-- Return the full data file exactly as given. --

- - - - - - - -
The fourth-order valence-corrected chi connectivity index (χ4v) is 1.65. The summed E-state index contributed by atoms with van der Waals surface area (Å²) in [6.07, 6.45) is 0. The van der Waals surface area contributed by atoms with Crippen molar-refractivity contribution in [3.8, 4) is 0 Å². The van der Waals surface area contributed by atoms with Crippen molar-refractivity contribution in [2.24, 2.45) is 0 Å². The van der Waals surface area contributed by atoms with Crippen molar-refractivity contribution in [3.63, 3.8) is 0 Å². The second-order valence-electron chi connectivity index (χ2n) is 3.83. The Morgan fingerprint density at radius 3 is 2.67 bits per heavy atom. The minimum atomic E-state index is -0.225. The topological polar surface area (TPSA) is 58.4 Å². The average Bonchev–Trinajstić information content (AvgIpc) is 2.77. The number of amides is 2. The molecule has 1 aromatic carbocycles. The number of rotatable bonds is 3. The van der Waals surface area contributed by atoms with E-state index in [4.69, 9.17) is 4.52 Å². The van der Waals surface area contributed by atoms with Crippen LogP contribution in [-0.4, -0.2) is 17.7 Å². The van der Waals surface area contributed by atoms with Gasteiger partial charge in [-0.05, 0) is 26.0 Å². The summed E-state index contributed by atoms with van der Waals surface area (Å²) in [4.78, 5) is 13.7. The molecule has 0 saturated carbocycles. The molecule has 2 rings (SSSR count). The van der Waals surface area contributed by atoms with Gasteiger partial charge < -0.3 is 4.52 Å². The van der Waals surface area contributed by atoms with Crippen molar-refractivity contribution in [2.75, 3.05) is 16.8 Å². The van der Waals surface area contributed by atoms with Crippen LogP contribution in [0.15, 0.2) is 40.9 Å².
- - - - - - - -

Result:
The fourth-order valence-corrected chi connectivity index (χ4v) is 1.65. The summed E-state index contributed by atoms with van der Waals surface area (Å²) in [6.07, 6.45) is 0. The van der Waals surface area contributed by atoms with Crippen molar-refractivity contribution in [3.8, 4) is 0 Å². The van der Waals surface area contributed by atoms with Crippen molar-refractivity contribution in [2.24, 2.45) is 0 Å². The van der Waals surface area contributed by atoms with Crippen molar-refractivity contribution in [3.63, 3.8) is 0 Å². The second-order valence-electron chi connectivity index (χ2n) is 3.83. The Morgan fingerprint density at radius 3 is 2.67 bits per heavy atom. The minimum atomic E-state index is -0.225. The topological polar surface area (TPSA) is 58.4 Å². The average Bonchev–Trinajstić information content (AvgIpc) is 2.77. The number of amides is 2. The molecule has 1 aromatic carbocycles. The number of rotatable bonds is 3. The van der Waals surface area contributed by atoms with E-state index in [4.69, 9.17) is 4.52 Å². The van der Waals surface area contributed by atoms with Crippen LogP contribution in [-0.4, -0.2) is 17.7 Å². The van der Waals surface area contributed by atoms with Gasteiger partial charge in [-0.05, 0) is 26.0 Å². The summed E-state index contributed by atoms with van der Waals surface area (Å²) in [4.78, 5) is 13.7. The molecule has 0 saturated carbocycles. The molecule has 2 rings (SSSR count). The van der Waals surface area contributed by atoms with Gasteiger partial charge < -0.3 is 4.52 Å². The van der Waals surface area contributed by atoms with Crippen molar-refractivity contribution in [2.75, 3.05) is 16.8 Å². The van der Waals surface area contributed by atoms with Crippen LogP contribution in [0.15, 0.2) is 40.9 Å².